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Google improves antitrust offer, EU says deal in sight

The multinational company has been the focus of a European Commission investigation since November 2010

Published: Updated:

Google has offered further concessions to address regulatory concerns about its search results, the European Commission said on Wednesday, taking the company a step closer to settling a three-year investigation and prevent a fine of up to $5 billion.

The world's dominant search engine has been the focus of a European Commission investigation since November 2010, after more than a dozen complainants across Europe accused the company of promoting its own services at their expense.

Google has now made three attempts to resolve the case, with the latest moves looking like they will be enough to settle it.

"I believe that the new proposal obtained from Google after long and difficult talks can now address the Commission's concerns," European Competition Commissioner Joaquin Almunia said in a statement.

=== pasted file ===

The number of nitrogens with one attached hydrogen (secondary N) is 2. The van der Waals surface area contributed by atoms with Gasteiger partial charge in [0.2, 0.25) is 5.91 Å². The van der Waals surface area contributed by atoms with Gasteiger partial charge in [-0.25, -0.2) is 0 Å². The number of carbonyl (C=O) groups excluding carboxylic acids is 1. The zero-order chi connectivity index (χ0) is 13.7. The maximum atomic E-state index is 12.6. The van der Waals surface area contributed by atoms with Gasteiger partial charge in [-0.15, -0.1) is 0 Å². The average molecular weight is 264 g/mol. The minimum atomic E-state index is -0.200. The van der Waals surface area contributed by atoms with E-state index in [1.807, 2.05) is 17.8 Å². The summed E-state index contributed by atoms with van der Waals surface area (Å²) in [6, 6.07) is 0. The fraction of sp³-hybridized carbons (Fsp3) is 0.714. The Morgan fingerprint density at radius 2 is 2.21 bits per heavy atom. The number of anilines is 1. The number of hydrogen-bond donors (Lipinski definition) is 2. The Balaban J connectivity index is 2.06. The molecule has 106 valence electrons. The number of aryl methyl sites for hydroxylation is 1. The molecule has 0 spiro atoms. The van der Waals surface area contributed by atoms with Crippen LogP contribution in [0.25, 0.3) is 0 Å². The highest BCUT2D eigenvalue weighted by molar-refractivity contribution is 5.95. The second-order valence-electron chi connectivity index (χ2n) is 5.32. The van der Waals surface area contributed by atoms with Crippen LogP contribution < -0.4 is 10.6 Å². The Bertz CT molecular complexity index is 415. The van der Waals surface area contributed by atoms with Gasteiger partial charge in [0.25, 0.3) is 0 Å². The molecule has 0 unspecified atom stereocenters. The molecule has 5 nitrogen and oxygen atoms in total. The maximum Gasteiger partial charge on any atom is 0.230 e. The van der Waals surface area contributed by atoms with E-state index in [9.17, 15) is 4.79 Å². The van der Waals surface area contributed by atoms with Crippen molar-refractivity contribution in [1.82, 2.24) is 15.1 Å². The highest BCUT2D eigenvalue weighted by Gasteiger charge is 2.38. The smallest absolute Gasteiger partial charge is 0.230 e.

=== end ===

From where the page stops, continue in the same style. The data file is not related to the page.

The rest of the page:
The Commission said it would make a final decision after obtaining feedback from Google's rivals.

Reuters reported on Jan. 29 that the EU's competition authority and Google were close to a deal to resolve the investigation.

Google's success in escaping possibly heavier sanctions mirrors a similar outcome in the United States last year, where Google received only a mild reprimand from the Federal Trade Commission.

Almunia, who has been in charge of antitrust issues at the European Commission since 2009, has developed a trackrecord of resolving cases via settlements rather than fines.

Google's ability to resolve competition issues in two major regions without a fine stands in sharp contrast to rival Microsoft, whose prickly relations with EU regulators landed it total fines of more than 2.2 billion euros over the past decade.

Under its latest proposals, Google, which has a 75 percent share of the European search market according to consultancy comScore, will let three rivals display their logos and web links in a prominent box, and content providers will be able to decide what material Google can use for its own services.

Google will also scrap restrictions that prevent advertisers from moving their campaigns to rival platforms such as Yahoo!'s search tool and Microsoft's Bing.